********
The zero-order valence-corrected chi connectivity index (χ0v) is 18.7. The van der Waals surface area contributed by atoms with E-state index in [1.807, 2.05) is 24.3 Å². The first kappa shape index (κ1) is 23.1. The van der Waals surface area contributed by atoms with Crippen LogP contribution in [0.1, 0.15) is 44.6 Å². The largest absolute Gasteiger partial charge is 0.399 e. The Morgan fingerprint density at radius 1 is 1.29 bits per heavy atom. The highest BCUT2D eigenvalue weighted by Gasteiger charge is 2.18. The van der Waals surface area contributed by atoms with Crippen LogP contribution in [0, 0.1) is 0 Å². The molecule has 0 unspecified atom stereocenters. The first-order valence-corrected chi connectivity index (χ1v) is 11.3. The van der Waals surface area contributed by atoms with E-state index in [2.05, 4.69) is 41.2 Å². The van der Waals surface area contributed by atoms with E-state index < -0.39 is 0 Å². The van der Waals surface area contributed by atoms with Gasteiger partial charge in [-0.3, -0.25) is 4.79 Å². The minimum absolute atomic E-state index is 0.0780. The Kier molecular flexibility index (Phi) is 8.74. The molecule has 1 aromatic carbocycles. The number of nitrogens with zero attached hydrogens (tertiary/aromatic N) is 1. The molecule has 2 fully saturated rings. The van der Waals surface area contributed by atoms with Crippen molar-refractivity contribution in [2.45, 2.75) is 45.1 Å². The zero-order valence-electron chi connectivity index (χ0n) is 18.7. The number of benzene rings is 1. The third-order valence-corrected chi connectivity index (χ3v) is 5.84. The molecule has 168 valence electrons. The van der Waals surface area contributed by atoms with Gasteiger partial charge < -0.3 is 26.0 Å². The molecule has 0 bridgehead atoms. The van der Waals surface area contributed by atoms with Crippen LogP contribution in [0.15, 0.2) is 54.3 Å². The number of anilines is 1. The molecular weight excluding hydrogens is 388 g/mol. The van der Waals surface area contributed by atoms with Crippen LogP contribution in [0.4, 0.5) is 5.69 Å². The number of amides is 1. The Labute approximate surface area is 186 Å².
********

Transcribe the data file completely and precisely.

The zero-order valence-corrected chi connectivity index (χ0v) is 18.7. The van der Waals surface area contributed by atoms with E-state index in [1.807, 2.05) is 24.3 Å². The first kappa shape index (κ1) is 23.1. The van der Waals surface area contributed by atoms with Crippen LogP contribution in [0.1, 0.15) is 44.6 Å². The largest absolute Gasteiger partial charge is 0.399 e. The Morgan fingerprint density at radius 1 is 1.29 bits per heavy atom. The highest BCUT2D eigenvalue weighted by Gasteiger charge is 2.18. The van der Waals surface area contributed by atoms with Crippen LogP contribution in [0, 0.1) is 0 Å². The molecule has 0 unspecified atom stereocenters. The first-order valence-corrected chi connectivity index (χ1v) is 11.3. The van der Waals surface area contributed by atoms with E-state index in [2.05, 4.69) is 41.2 Å². The van der Waals surface area contributed by atoms with E-state index < -0.39 is 0 Å². The van der Waals surface area contributed by atoms with Gasteiger partial charge in [-0.3, -0.25) is 4.79 Å². The minimum absolute atomic E-state index is 0.0780. The Kier molecular flexibility index (Phi) is 8.74. The molecule has 1 aromatic carbocycles. The number of nitrogens with zero attached hydrogens (tertiary/aromatic N) is 1. The molecule has 2 fully saturated rings. The van der Waals surface area contributed by atoms with Crippen molar-refractivity contribution in [2.45, 2.75) is 45.1 Å². The zero-order valence-electron chi connectivity index (χ0n) is 18.7. The number of benzene rings is 1. The third-order valence-corrected chi connectivity index (χ3v) is 5.84. The molecule has 168 valence electrons. The van der Waals surface area contributed by atoms with Gasteiger partial charge < -0.3 is 26.0 Å². The molecule has 0 bridgehead atoms. The van der Waals surface area contributed by atoms with Crippen LogP contribution in [0.15, 0.2) is 54.3 Å². The number of anilines is 1. The molecular weight excluding hydrogens is 388 g/mol. The van der Waals surface area contributed by atoms with Crippen LogP contribution in [0.4, 0.5) is 5.69 Å². The number of amides is 1. The Labute approximate surface area is 186 Å².